If you decide on having a radical prostatectomy, you will require monitoring post-surgery to check the results of the procedure and to ensure no cancer cells remain.
We found out from leading urologist, Mr Neil Haldar, about some of the measures should be taken once surgery is completed, what exactly undetectable PSA means and how recurrent cancer cells can be located.
Follow up after radical prostatectomy
The prostate gland, seminal vesicles and any lymph nodes removed will be sent to a pathologist to be looked at under a microscope. The results can give a clearer idea of how aggressive the prostate cancer might be, the grade, and whether it has spread beyond the confines of the prostate, the stage.
A ''positive surgical margin'' means there are cancer cells on the edge of the tissue removed. It leaves the possibility that some cancer cells may have been left behind, requiring further treatment in the future.
A ''negative or clear surgical margin'' means that the tumour removed was surrounded by a layer of healthy tissue, suggesting that all the tumour has been removed.
What is undetectable PSA after radical prostatectomy?
After the surgical a radical prostatectomy, the prostate specific antigen (PSA) drops to virtually undetectable levels, (less than 0.05), depending on the lab performing the PSA test. This reading is effectively zero, but given the limited sensitivity of the test, it is simply termed undetectable.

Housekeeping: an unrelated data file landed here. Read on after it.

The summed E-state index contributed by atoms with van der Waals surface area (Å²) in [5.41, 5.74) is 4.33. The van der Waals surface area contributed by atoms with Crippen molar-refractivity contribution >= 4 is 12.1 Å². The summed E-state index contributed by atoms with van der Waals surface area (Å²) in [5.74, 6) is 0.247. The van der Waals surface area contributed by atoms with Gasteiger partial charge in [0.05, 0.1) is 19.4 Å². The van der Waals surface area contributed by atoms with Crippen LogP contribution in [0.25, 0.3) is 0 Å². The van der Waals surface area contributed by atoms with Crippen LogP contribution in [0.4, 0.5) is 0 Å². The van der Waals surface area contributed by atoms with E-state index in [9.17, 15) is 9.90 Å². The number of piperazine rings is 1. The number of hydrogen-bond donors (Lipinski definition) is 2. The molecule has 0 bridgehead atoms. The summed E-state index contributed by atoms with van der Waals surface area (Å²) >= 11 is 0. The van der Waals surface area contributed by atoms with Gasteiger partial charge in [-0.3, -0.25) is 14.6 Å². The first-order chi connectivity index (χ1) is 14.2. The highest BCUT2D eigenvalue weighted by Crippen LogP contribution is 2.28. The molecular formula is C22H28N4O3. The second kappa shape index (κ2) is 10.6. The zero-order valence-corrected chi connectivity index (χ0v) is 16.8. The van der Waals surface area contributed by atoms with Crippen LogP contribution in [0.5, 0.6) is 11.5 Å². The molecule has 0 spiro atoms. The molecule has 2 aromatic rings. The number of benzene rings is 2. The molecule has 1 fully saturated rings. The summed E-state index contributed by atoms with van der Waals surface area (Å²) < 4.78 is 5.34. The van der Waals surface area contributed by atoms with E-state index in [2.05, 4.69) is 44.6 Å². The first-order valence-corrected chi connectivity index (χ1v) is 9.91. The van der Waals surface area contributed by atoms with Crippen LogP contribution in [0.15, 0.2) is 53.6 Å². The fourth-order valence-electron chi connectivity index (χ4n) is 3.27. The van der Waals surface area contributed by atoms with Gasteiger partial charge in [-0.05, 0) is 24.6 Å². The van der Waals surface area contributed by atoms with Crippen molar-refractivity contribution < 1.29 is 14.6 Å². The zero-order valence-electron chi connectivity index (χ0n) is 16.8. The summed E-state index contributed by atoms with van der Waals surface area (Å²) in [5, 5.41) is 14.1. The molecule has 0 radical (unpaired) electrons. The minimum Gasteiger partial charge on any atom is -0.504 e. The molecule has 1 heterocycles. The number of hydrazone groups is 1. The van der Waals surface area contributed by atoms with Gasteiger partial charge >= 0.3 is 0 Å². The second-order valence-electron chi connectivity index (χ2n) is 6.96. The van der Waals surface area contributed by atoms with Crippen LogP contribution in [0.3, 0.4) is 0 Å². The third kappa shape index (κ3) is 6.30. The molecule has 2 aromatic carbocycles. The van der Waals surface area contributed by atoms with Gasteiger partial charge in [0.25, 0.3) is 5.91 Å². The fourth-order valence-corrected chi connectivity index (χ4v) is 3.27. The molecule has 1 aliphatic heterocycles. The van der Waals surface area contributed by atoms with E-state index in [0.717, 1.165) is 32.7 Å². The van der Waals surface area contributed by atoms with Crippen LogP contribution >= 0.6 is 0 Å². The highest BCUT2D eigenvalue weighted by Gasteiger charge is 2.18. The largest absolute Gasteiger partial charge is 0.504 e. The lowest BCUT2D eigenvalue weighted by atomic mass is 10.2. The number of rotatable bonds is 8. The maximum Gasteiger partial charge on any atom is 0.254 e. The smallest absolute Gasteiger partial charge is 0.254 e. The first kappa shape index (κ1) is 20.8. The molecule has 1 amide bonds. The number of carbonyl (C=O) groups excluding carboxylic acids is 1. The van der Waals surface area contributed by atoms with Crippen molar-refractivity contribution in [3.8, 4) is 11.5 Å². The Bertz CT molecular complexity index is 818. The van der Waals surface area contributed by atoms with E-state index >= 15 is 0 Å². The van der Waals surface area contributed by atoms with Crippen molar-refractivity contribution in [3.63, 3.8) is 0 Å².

PSA monitoring after radical prostatectomy
PSA monitoring after radical prostatectomy is an essential way of understanding whether or not all the cancer cells have been removed. The PSA is usually checked every three months for the first one to three years and then 6 to 12 monthly thereafter. Following a radical prostatectomy, the most widely accepted definition of a recurrence is a confirmed PSA level ≥0.2 ng/mL.
If the PSA does rise above this level, the urologist may try to determine where the recurrent cancer cells are located. This may involve arranging scans such as an MRI, bone scan or CT. In cases where the PSA is very low, the clusters of prostate cancer cells might be too small to detect on any imaging tests. So sometimes pelvic radiotherapy is offered based on the probability of cancer cells being present rather than actually seeing tumour recurrence on scans. Newer molecular imaging scans, including C11-choline, F18-fluciclovine, and PSMA PET scans, can be done at select centres. These scans can more precisely identify prostate cancer metastases in the body and are significantly more sensitive than traditional bone and CT scans. All scans can, however, have difficulty in finding tumours when the PSA level is very low.